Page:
A REVIEW: FCC’s Bustling Kussmaul Theatre
Spending a couple of days at the Frederick Community College’s Jack B. Kussmaul Theatre was richly rewarding. Saturday evening brought the Fredericktowne Players’ production of “Inherit the Wind, and Sunday afternoon’s pianist Hyperion Knight knocked me into the aisle.
The appearances of colleague Rick Weldon and former Walkersville High’s drama teacher Samn Huffer were “Inherit the Wind’s” chief attractions. The characters first introduced in 1955 were in safe hands. Playwrights Jerome Lawrence and Robert E. Lee retold the 1920s’ Scopes monkey trial pitting the era’s most famous attorneys against each other.
Mr. Weldon plays a William Jennings Bryan copy. In the early 20th century Mr. Bryan was famous for encyclopedic knowledge of the Bible and long speeches: his “Cross of Gold” lasted supposedly over three hours. He lost his three quests for the White House. My TheTentacle.com colleague has spent time in Frederick County politics. As he reminded Saturday, I’ve watched him grow as an actor for 16 years. The payoff for his theatrical experience is on full display on the Kussmaul stage.
On the other side stands a stand-in for Clarence Darrow in the person of Samn Huffer, whom I first met when he mounted admirable productions at Walkersville High. Since retiring from FCPS, Samn has blossomed freely as a performer and jack-of-all-theatrical trades, notably at the Toby’s dinner theatres, in Columbia and Baltimore. He adds a whole lot of professionalism to the Fredericktowne Players.
Ashley Hall I have written about before, most recently in the Maryland Ensemble Theatre’s “Boeing, Boeing.” Through this weekend she’ll strut and wiseass as an unlikely H.L. Mencken prototype; the Sage of Baltimore never looked this sexy. The rest of the company puts a lot of enthusiasm on the Kussmaul Theatre stage.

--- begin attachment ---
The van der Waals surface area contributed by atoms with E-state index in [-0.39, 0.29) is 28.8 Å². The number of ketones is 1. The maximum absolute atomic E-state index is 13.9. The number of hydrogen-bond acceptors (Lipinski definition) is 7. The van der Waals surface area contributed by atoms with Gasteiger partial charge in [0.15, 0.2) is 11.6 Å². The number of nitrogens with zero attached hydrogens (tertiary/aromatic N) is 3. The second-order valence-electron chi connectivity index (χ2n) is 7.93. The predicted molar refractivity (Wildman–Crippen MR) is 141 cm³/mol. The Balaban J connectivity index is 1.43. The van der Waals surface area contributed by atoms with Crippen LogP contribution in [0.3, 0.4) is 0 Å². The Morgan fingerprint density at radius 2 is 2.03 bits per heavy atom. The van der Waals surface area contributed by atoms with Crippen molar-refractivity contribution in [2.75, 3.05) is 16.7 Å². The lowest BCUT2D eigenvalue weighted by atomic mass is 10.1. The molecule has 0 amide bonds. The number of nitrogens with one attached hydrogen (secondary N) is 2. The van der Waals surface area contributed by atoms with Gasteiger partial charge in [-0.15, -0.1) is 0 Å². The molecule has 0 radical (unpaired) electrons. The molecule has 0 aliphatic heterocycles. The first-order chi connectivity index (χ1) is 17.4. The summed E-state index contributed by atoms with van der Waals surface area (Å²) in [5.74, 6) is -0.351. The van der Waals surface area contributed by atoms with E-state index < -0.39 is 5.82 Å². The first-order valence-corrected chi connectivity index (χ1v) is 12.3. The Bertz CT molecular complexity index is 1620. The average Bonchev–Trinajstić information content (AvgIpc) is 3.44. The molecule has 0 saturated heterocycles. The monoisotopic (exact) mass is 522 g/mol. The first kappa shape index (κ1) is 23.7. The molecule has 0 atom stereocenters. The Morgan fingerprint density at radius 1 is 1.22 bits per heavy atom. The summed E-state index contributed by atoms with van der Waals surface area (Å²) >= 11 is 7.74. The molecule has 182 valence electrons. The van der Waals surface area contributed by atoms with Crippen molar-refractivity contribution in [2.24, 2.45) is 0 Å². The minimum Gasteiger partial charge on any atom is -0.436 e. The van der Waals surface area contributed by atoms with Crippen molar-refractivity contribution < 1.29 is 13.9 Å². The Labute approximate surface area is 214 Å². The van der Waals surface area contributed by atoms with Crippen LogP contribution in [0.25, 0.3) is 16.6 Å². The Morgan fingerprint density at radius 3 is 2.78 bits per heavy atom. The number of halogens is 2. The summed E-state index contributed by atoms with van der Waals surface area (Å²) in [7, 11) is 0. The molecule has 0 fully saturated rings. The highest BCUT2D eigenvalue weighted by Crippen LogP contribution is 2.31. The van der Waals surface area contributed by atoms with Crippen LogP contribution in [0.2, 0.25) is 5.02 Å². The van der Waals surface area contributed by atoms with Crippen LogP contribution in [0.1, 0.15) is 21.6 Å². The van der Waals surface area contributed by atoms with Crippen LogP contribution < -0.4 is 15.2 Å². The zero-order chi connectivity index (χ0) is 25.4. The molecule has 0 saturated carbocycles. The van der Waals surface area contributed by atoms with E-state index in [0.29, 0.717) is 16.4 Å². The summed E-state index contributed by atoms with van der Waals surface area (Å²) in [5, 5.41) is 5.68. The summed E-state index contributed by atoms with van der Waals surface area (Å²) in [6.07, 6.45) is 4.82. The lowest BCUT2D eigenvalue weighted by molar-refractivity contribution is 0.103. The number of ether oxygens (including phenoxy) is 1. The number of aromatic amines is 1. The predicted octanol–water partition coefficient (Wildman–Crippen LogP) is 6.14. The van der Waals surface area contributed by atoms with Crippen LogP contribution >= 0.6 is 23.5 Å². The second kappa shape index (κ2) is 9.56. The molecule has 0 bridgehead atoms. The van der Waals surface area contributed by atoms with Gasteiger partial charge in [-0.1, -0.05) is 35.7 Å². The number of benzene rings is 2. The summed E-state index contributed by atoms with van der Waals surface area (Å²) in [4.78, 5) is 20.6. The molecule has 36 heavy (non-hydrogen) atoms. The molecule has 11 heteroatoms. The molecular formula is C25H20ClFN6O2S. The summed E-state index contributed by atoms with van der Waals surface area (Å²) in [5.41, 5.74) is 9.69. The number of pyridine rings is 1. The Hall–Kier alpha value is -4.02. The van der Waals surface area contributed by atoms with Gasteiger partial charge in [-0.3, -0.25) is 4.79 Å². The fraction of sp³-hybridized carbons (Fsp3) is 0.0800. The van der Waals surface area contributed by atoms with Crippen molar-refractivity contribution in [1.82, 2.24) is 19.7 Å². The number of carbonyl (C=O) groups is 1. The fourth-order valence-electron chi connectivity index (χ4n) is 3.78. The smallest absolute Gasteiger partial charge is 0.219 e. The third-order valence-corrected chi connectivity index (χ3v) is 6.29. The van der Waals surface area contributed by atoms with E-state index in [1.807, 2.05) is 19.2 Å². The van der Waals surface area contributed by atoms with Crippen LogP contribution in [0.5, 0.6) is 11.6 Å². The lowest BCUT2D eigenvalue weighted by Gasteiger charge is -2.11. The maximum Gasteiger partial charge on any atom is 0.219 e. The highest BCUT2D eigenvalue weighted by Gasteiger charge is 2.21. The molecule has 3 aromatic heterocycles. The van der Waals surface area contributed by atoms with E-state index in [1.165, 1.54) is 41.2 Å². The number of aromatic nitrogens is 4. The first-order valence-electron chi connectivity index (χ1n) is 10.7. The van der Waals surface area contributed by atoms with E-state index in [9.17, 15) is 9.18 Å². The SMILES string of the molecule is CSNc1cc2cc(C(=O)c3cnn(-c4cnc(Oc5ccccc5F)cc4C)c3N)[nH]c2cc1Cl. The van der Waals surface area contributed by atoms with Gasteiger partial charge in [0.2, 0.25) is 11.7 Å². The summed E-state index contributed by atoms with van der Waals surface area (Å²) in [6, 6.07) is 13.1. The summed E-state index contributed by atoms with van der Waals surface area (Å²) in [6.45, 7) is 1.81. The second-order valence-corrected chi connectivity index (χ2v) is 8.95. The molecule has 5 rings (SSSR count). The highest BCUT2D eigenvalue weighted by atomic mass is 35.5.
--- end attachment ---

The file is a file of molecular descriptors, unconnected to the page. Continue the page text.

Less than 24 hours later, the same boards resonated with maybe the most resounding piano concert I’ve heard. Hyperion Knight, whom I had never heard of before Sunday, literally sent me a message. He’s an extremely strong performer, capsulizing the true meaning of virtuoso. His program selections hit me literally “where I live,” to employ a popular phrase — from the opening chords of Franz Liszt to the closing notes of George Gershwin.
In the mid-1960s, I covered the Beatles’ first Washington appearance at RFK Stadium. The Fantasy on “Porgy and Bess” arranged by another respected piano man, Earl Wild, captured the essence of growing-up in New Orleans during the Great Depression. Air conditioning was limited to banks, movie theaters and Protestant mega-churches. After essaying Sergei Rachmaninoff with the aid of recorded strings, the program concluded with Gershwin’s Rhapsody in Blue, the first genuine American classic in history.
Dr. Knight, as I said, delivered a demonstration in virtuosity, and I’ve heard most of the 20th century’s keyboard geniuses – Arthur Rubinstein and the rest. Two years as the National Symphony Orchestra’s marketing director formed a time line for me to judge the best. Hyperion Knight came through with bright colors blazing. At the end of Sunday afternoon at the Kussmaul Theatre I felt blessed to witness and hear Hyperion Knight. Unfortunately, he returned to New York the next morning and will not likely play in Frederick again. Helas!
On the other hand, the Fredericktowne Players’ “Inherit the Wind” runs through Sunday and this one you miss at your peril.